Castle Rushen Papers.

Document No. 118.


The following is a rough draft of a letter from Lieut.-Governor Richard Dawson (1775-1790) to the Home Office in February, 1781. It would appear that the Governor’s humane appeal for mercy for the prisoners was unheeded, and the criminals were hanged.

It is with great concern that I am to report your Lordship the trial and conviction of Mattw Tracey and James Gollagher two private soldiers of the Fencible Battalion of this Isle for having on the Highway on the evens of the 16t ult. robbed one Joseph Mortimor of his watch 48 gu’ and some silver. Mortimor was also wounded in the face but not dangerously. There were three others also indicted for the same Robbery viz. Jas. Chapman John Clark and Roger McGongil. The slightest suspicion falling upon Chapman he was admitted King’s Evidence. By his Testimony corroborated by a chain of circumstances it appeared that by the advice and contrivance of Tracey, Gollagher and Chapman waylaid Mortimor whom Tracey inveigled out of town (under a pretence of business) and brought back in the dusk of the evens that Tracey was to pretend to have been robbed and that it was agreed upon between Tracey Gollagher and Chapman that the Booty was to be divided equally among them. Gollagher confessed the fact corresponding in every circumstance with Chapman’s evidence and on his arraignment would have pleaded guilty but was out of tenderness advised to retract his confession and put himself upon his trial which he accordingly did. After the fairest trial by a very intelligent jury and upon the clearest evidence corroborated by the strongest corresponding circumstances, Tracey and Gollagher were found guilty and recd sentence of Death accordingly. Clark and McGongill were acquitted.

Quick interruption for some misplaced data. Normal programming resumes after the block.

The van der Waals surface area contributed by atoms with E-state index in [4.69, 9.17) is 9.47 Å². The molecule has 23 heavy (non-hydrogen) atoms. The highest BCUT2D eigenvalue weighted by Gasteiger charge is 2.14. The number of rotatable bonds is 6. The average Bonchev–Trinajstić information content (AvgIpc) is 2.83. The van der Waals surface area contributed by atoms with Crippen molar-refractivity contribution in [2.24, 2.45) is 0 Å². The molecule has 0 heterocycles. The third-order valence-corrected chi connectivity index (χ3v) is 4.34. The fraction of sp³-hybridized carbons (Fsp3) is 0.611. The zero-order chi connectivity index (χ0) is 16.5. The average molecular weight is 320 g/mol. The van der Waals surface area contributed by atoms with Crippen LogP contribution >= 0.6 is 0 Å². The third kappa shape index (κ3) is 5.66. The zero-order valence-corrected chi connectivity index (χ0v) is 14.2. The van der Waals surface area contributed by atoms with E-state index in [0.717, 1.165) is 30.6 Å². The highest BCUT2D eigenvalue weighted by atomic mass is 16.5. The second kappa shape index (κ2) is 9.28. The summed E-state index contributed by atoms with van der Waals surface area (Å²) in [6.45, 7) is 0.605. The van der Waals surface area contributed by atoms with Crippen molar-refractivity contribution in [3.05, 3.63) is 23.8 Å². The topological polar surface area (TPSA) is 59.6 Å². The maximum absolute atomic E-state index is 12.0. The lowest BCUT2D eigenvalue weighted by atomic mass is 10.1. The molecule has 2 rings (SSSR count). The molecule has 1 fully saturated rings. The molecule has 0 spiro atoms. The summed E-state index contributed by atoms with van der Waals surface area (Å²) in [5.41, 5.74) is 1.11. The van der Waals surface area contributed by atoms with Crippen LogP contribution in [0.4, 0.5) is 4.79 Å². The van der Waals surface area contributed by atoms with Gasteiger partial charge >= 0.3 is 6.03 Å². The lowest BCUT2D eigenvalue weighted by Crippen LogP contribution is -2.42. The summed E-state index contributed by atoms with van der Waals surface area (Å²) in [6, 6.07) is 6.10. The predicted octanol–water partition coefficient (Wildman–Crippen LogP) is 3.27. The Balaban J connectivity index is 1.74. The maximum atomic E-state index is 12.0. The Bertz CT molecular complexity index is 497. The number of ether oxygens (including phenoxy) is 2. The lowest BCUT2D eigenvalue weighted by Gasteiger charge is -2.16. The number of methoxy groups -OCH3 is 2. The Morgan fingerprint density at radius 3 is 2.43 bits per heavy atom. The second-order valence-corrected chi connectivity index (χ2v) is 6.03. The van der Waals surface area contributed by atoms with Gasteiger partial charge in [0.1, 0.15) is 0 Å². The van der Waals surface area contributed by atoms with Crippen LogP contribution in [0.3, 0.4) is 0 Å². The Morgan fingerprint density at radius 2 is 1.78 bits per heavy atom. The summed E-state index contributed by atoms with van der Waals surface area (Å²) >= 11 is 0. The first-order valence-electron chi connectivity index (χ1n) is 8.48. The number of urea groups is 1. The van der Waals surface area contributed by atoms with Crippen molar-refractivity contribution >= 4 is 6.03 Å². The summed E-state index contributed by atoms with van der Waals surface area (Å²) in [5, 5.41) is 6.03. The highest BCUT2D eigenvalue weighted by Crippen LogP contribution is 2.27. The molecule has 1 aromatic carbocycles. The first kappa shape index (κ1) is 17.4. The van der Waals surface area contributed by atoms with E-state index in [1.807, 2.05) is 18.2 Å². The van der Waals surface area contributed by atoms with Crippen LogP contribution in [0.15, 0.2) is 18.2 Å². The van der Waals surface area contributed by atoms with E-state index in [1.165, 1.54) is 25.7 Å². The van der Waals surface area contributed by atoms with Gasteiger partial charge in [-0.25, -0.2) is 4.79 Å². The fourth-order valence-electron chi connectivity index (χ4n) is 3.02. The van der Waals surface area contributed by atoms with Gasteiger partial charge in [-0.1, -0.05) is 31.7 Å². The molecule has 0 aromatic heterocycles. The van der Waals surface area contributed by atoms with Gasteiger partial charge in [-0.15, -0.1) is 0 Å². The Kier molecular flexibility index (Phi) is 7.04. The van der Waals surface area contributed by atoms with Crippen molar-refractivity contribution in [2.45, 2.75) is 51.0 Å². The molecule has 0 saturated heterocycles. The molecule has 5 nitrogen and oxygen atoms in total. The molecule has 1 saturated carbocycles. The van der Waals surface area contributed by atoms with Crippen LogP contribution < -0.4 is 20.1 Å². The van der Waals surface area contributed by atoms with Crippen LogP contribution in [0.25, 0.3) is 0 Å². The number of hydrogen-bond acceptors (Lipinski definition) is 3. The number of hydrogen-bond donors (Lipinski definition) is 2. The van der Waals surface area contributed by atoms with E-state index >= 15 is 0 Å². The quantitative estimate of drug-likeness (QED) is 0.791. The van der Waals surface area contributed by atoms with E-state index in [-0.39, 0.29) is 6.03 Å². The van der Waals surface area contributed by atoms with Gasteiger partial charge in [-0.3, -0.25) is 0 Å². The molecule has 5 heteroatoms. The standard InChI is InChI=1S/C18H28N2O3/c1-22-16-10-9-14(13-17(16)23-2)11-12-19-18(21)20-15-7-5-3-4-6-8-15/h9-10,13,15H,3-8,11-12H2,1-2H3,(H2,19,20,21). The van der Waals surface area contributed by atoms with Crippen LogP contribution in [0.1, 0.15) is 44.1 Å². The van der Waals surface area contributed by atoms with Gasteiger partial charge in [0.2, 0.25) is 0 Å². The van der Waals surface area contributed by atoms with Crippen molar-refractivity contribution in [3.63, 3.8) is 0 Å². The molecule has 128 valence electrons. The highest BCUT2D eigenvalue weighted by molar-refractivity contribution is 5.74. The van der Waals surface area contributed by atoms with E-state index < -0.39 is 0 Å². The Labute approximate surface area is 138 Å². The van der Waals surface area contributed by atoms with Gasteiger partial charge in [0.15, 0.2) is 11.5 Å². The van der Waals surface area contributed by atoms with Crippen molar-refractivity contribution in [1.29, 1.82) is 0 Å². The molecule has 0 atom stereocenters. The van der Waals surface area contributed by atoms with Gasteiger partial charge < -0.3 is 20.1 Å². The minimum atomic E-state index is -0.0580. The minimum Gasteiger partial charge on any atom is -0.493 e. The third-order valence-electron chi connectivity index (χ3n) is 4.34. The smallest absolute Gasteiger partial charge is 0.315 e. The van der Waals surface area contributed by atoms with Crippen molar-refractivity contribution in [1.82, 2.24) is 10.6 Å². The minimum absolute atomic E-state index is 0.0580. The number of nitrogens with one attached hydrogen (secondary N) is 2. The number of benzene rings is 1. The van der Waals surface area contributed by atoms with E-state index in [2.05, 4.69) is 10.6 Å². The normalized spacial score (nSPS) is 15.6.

The execution of these convicts has been respited by me for three weeks and if necessary shall from time to time be further respited to give time for His Majesty’s pleasure to be known. As this robbery was unattended either by murder or any wanton act of cruelty, if His Majesty should not think it absolutely necessary to order a warrant of the execution of either of them, your Lordp will be pleased to send orders how they are to be disposed of. They are two very strong and able bodied men and fit for any labour or service.

[see also documents 119 and 193

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